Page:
There's a New Yorker cartoon making the rounds of social media, where an old grandpa has his kids on his knees and is saying, "So the Yardbirds begat Cream, and Spencer Davis Group begat Traffic, and thus Blind Faith was created..." I know, I know, they left out Family and John Mayall, but the point is that there are definite threads running through the bands we love that fan out in many directions.
One of the most thrashed singles in my trove was "Tika na lela" by Lovy & Orchestre Shika Shika. Behind the layers of snap, crackle and pop lay one of the purest, sweetest ballads ever recorded. (A completely restored version is on the new LP.) And who was this band? I had heard Virunga live in Nairobi and they had a similar vibe. I started searching, pretty much in vain, for information or more from this band. In 1991 I discovered Songa! magazine, put out by Phil Bunce in Billinghurst, Sussex (that's whitest England in case you are wondering). It had an article on Shika Shika and another of their songs "Amba" included on a cassette that came with the magazine. The cover featured a cropped photo of the singer with the intriguing name Monimambo Jim. Like me, Bunce had been bitten by the bug of Shika Shika. (Nick at Natari still has copies for sale.)

In a dry ethnographic journal in the university library I found an article about Monimambo -- a pan-Kongo trickster spirit! It was not until the advent of [echo voice:] ¡¡¡¡Cyber Space!!!! that my explorations made any headway. I had discovered a genre of music that I decide to call "Congo in Kenya", created, naturally enough, by expatriate Congolese bands such as Virunga who had relocated to Nairobi. Like my youthful explorations into the roots and branches of Alexis Korner's blues band (Cream, Rolling Stones, Graham Bond, John McLaughlin, Dick Heckstall-Smith -- did I lose you yet?), I started trying to plot the movement of the members of these Congolese bands and found threads running through them: this turned into a book-length opus which you can find in the above link. But remarkably, I managed to track down surviving band members. The singers of Shika Shika had all died, but the guitarists were alive and well: one was in Canada, one in Kenya, and one in... Minneapolis, Minnesota. Through this latter, Siama Matuzungidi, I managed to piece together the story of the band, and their offshoots. This led me to other bands: Moja One, Les Jaca, Bana Moja, Bana Ngenge and on and on. But behind it all was my passion for Shika Shika. I also met a collector with the same bug who somehow had better connections to good copies of the music, but I was not jealous as he was also generous to a fault.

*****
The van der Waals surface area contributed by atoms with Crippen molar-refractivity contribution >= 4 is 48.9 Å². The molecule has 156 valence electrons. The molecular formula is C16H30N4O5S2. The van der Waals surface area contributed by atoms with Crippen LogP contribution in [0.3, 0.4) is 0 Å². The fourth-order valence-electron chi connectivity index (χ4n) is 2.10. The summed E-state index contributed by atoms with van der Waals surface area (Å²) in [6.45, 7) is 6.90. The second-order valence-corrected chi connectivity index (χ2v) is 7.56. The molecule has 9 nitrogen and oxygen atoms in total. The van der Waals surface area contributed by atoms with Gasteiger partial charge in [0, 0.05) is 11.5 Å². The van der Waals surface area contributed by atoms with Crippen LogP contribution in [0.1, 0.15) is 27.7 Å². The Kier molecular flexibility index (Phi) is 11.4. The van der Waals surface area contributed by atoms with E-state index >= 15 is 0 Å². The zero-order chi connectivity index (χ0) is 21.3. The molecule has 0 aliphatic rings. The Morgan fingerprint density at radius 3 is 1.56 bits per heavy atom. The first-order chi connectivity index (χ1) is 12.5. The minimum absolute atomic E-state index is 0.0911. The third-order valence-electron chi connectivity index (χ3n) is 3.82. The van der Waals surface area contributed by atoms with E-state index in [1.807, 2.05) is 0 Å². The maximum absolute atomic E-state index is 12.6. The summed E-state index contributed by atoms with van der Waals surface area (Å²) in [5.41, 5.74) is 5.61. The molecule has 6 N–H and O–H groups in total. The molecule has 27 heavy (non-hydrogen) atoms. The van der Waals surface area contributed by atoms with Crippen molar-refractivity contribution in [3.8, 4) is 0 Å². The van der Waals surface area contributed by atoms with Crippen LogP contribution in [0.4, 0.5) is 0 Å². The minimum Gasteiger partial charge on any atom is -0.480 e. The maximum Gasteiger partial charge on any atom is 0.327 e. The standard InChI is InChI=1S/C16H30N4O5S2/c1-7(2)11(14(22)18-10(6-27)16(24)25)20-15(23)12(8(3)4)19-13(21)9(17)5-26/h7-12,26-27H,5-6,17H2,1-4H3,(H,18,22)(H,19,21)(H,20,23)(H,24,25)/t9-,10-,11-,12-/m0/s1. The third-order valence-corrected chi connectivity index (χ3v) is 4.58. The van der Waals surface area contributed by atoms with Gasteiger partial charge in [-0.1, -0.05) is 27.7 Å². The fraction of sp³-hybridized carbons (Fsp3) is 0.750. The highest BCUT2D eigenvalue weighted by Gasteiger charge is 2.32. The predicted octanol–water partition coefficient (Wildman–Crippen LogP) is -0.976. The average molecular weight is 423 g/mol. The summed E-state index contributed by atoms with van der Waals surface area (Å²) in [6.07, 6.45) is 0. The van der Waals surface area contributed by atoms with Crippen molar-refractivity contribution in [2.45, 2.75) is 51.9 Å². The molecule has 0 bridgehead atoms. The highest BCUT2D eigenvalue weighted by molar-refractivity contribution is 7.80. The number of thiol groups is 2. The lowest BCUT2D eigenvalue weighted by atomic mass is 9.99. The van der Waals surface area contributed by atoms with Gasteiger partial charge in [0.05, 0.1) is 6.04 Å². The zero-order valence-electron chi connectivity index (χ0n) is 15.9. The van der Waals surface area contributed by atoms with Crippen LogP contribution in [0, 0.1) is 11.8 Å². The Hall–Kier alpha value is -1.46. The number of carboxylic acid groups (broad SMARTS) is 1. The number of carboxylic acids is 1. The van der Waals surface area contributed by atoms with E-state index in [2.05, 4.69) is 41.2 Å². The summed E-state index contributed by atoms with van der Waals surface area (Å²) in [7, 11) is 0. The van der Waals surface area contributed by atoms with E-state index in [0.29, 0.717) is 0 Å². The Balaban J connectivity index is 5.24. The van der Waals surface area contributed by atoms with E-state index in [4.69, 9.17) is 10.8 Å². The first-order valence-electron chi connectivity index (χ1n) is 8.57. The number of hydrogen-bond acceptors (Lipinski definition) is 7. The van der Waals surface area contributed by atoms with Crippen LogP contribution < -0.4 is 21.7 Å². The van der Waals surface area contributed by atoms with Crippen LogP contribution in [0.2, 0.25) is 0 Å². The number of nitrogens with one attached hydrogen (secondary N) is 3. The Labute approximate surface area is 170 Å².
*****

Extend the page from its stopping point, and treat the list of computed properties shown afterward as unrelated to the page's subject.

As my webpage grew I thought it might be a good idea to share the music -- not just scratchy MP3s passed from cel phone to cel phone or flung into cyberspace for pirates to gobble up, but properly remastered songs with contextual notes. A friend who is a music copyright lawyer suggested I put together at least ten albums and launch a label. So I started on that project, even made a booklet and a cloth box for the CDs, then Stern's issued their two CDs of Moreno & Moja One, compiled by Doug Paterson, which were far above anything I could muster: he even found brilliant unreleased tracks from master tapes! Well, I thought, it's time to launch Shika Shika on the Muzikifan label. I wrote to the Kenya Musical Rights Society and asked them if they could put me in touch with the heirs of Jim Monimambo, Moreno Batamba or Lovy Longomba. Oh, that's us! they said, You pay us and we will take care of it. Right.